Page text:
Bit late writing this one up, since I technically finished Robert Jackson Bennett's City of Miracles yesterday. But since I wanted nothing more than a nice nap when I got home yesterday....
Anyway, this supposedly being his final book in the Divine Cities trilogy, I found it was less of a trilogy and more like a musical Rondo, as this book returns to many of the themes and scenes as the first book after a completely different second installment.
We start by meeting Sigrud in a logging camp several years after the events that ended City of Blades. What brings him out of his self imposed exile is news that Shara (former Prime Minister of Saypur, hero of City of Stairs, Sigrud's mentor) has been assassinated in Bulikov.
Sigrud takes it upon himself to find Shara's killer and bring justice to him. Which honestly happens fairly quickly, except for the fact that finding the killer leads him further into a much deeper plot involving things Aunt Vinya did prior to the start of the series, and indeed things that date back to the time before the Blink, when the Divinities died.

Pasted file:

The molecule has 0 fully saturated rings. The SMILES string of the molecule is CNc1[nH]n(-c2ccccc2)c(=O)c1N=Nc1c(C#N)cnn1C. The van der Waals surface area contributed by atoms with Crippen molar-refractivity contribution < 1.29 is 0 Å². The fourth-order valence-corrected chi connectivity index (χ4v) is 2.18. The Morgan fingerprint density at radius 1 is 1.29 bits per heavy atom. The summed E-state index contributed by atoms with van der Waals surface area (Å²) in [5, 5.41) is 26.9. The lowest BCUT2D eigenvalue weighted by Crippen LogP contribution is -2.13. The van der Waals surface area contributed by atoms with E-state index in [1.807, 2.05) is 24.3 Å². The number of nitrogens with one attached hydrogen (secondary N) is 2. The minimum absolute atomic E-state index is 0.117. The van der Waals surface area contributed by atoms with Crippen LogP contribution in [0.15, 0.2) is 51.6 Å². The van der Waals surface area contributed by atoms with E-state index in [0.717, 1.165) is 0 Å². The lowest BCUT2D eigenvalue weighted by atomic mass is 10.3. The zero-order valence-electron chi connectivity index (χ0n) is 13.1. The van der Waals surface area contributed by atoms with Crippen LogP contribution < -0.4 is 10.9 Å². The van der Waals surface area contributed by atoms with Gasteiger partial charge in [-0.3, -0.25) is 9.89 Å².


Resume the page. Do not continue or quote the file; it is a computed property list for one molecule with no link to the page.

On the bright side, Mother Mulaghesh shows up a few times, now serving as opposition party leader in the Upper house of Saypur's parliament.
Much of what the plot revolves around in the idea that the divinities had children, either with each other or with mortals...leading to complications in the modern age, since Jukov, the trickster, made the children forget their divine heritage in order to protect them when the Divinities died. As such, one of the children, Nokov, the embodiment of the First Night, who was also tortured by Aunt Vinya in her misguided attempt to give Saypur a Divinity, is running around, finding his Divine siblings and cousins and essentially eating them to become a full fledged Divinity.
It takes much of the book for the full scope of everything to become clear, most of which is Sigrud coming to terms with his own checkered past, and his remorse over the death of Signe, his daughter in the last book. Along the way, we find out what actually happened to him in the prison he was in before Shara rescued him and the greater meaning of the miracle that scarred him.
Along the way, we get exciting chase scenes, including an extended run along a fast moving people mover suspended by cables over the snow covered mountains.
Several themes get revisted here, the biggest of which seems to be Sigrud's personal "It's easy to find a cause to die for, it's much harder to find one to live for." We also get "How do we end the endless cycle of of pain inflicted upon each generation?" and "What exactly is Divinity?"
Phenomenal book. Phenomenal Series.